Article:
Product Reviews

dtSearch Desktop 6.06

dtSearch makes a fast search engine for text data that's been around for over a decade now. I looked at version 6.0 back in December The company has been kind enough to send me their most recent revision, so here's an updated review. I took a look at the Desktop member of their product line, which also includes a network version, a version to add searching to your web site, and a developer version of the search engine (more on that later). To use dtSearch, you choose the data that you're interested in and turn it loose to build its own index. To give the software a thorough test, I indexed 850,000 or so files that I had hanging around. This took about three hours -- which is about a third of the time that version 6.0 took on the same machine, so there have been substantial increases in speed. One change is that the new version is much smarter about handling binary files, not trying to interpret them as text in most cases.

Finding things with the index is infinitely faster than finding them without it. A search on "guinea fowl" on my desktop, for example, pulls out 48 documents containing those silly birds from the index in less than a second. The dtSearch Desktop interface than allows browsing through the found documents, displaying them in its own interface or letting you launch external viewers, with the search text highlighted. Supported search options include Boolean, stemmed, fuzzy, synonym, phonic, phrase, and "near" searches. dtSearch can also search unindexed documents, though this slows it down substantially.

You can build multiple indexes and search them all at once with the FindPlus feature, which also enables a desktop user to make use of a network index for additional searching. This opens the possibility of distributed search indexing. The program understands quite a few file formats, having no trouble pulling information out of Word, Excel, Access, or Outlook files, as well as common formats such as RTF or PDF.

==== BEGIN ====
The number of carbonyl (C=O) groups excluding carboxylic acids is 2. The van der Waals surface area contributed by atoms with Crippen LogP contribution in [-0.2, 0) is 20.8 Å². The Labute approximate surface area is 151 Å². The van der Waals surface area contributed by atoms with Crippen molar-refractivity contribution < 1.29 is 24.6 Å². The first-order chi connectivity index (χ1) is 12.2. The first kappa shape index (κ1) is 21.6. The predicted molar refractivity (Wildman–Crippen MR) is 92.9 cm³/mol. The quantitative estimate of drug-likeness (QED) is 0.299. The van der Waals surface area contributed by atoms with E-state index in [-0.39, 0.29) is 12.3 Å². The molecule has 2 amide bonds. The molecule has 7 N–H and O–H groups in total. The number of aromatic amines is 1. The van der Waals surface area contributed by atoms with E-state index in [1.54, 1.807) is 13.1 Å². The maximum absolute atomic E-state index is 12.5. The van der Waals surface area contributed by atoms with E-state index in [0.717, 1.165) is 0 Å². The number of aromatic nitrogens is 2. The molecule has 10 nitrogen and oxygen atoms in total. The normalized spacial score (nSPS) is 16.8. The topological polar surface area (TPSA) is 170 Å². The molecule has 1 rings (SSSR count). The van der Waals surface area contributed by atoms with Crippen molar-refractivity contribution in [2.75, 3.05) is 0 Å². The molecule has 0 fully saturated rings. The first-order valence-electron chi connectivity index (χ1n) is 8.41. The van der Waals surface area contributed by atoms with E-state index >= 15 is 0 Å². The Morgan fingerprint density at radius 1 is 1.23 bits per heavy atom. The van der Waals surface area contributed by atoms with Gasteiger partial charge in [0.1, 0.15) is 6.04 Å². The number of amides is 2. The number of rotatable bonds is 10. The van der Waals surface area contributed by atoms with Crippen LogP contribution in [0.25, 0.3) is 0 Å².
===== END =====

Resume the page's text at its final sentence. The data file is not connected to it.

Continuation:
I also took a look at the dtSearch engine from a programmer's point of view. You can incorporate dtSearch's index and search technology within your own application through either a C++ API or through supplied ActiveX objects. Either way you have access to the entire range of indexing and searching functionality. There are a variety of ways to license the engine, including a single server license ($999), royalty-based licenses starting at $2500 or royalty-free licenses starting at $9995. The sample code that I looked at worked well from VB.

If you're buried in documents and need to find things quickly, and have plenty of hard drive space, dtSearch Desktop offers a straightforward interface and impressive speed - and the speed just keeps getting better. If you need wide-ranging search capabilities in your own application, their Text Retrieval Engine package is definitely worth considering.

[This review originally appeared in

About the Author

Mike Gunderloy, MCSE, MCSD, MCDBA, is a former MCP columnist and the author of numerous development books.


  • Windows 10 Mobile To Fall Out of Support in December

    Microsoft will end support for the Windows 10 Mobile operating system on Dec. 10, 2019, according to an announcement.

  • Get More Out of Your Outlook Inbox with TakeNote

    Brien comes across a handy, but imperfect, feature in Outlook that lets you annotate specific e-mails. Its provenance is something of a mystery, though.

  • Microsoft Resumes Rerelease of Windows 10 Version 1809

    Microsoft on Wednesday once more resumed its general rollout of the Windows 10 version 1809 upgrade, also known as the "October 2018 Update."

  • Microsoft Ups Its Windows 10 App Compatibility Assurances

    Microsoft gave assurances this week that organizations adopting Windows 10 likely won't face application compatibility issues.

comments powered by Disqus
Most   Popular

Office 365 Watch

Sign up for our newsletter.

Terms and Privacy Policy consent

I agree to this site's Privacy Policy.